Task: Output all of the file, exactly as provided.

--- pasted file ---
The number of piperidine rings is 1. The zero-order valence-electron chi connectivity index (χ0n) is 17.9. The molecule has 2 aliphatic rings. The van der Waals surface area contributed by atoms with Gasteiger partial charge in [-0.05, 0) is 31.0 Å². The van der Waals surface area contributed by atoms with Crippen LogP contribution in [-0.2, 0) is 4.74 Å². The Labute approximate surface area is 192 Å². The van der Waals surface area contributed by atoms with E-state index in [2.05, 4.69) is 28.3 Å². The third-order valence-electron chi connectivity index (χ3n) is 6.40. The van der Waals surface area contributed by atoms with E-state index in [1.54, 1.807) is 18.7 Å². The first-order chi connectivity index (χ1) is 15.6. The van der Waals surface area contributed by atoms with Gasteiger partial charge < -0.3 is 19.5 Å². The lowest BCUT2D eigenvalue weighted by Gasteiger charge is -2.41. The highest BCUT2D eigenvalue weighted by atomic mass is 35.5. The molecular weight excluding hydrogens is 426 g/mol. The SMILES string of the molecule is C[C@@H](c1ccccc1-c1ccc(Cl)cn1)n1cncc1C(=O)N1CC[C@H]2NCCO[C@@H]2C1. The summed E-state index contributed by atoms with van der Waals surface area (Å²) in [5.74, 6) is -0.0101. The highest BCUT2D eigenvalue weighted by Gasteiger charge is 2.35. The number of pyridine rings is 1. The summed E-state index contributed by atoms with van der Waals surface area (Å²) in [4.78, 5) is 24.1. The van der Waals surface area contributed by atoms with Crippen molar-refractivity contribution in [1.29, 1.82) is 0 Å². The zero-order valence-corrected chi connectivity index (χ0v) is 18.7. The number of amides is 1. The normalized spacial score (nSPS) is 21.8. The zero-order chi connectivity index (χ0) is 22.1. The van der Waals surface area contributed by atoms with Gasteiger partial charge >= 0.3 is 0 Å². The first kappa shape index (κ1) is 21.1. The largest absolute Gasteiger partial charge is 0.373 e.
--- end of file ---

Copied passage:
The number of piperidine rings is 1. The zero-order valence-electron chi connectivity index (χ0n) is 17.9. The molecule has 2 aliphatic rings. The van der Waals surface area contributed by atoms with Gasteiger partial charge in [-0.05, 0) is 31.0 Å². The van der Waals surface area contributed by atoms with Crippen LogP contribution in [-0.2, 0) is 4.74 Å². The Labute approximate surface area is 192 Å². The van der Waals surface area contributed by atoms with E-state index in [2.05, 4.69) is 28.3 Å². The third-order valence-electron chi connectivity index (χ3n) is 6.40. The van der Waals surface area contributed by atoms with E-state index in [1.54, 1.807) is 18.7 Å². The first-order chi connectivity index (χ1) is 15.6. The van der Waals surface area contributed by atoms with Gasteiger partial charge < -0.3 is 19.5 Å². The lowest BCUT2D eigenvalue weighted by Gasteiger charge is -2.41. The highest BCUT2D eigenvalue weighted by atomic mass is 35.5. The molecular weight excluding hydrogens is 426 g/mol. The SMILES string of the molecule is C[C@@H](c1ccccc1-c1ccc(Cl)cn1)n1cncc1C(=O)N1CC[C@H]2NCCO[C@@H]2C1. The summed E-state index contributed by atoms with van der Waals surface area (Å²) in [5.74, 6) is -0.0101. The highest BCUT2D eigenvalue weighted by Gasteiger charge is 2.35. The number of pyridine rings is 1. The summed E-state index contributed by atoms with van der Waals surface area (Å²) in [4.78, 5) is 24.1. The van der Waals surface area contributed by atoms with Crippen molar-refractivity contribution in [1.29, 1.82) is 0 Å². The zero-order valence-corrected chi connectivity index (χ0v) is 18.7. The number of amides is 1. The normalized spacial score (nSPS) is 21.8. The zero-order chi connectivity index (χ0) is 22.1. The van der Waals surface area contributed by atoms with Gasteiger partial charge >= 0.3 is 0 Å². The first kappa shape index (κ1) is 21.1. The largest absolute Gasteiger partial charge is 0.373 e.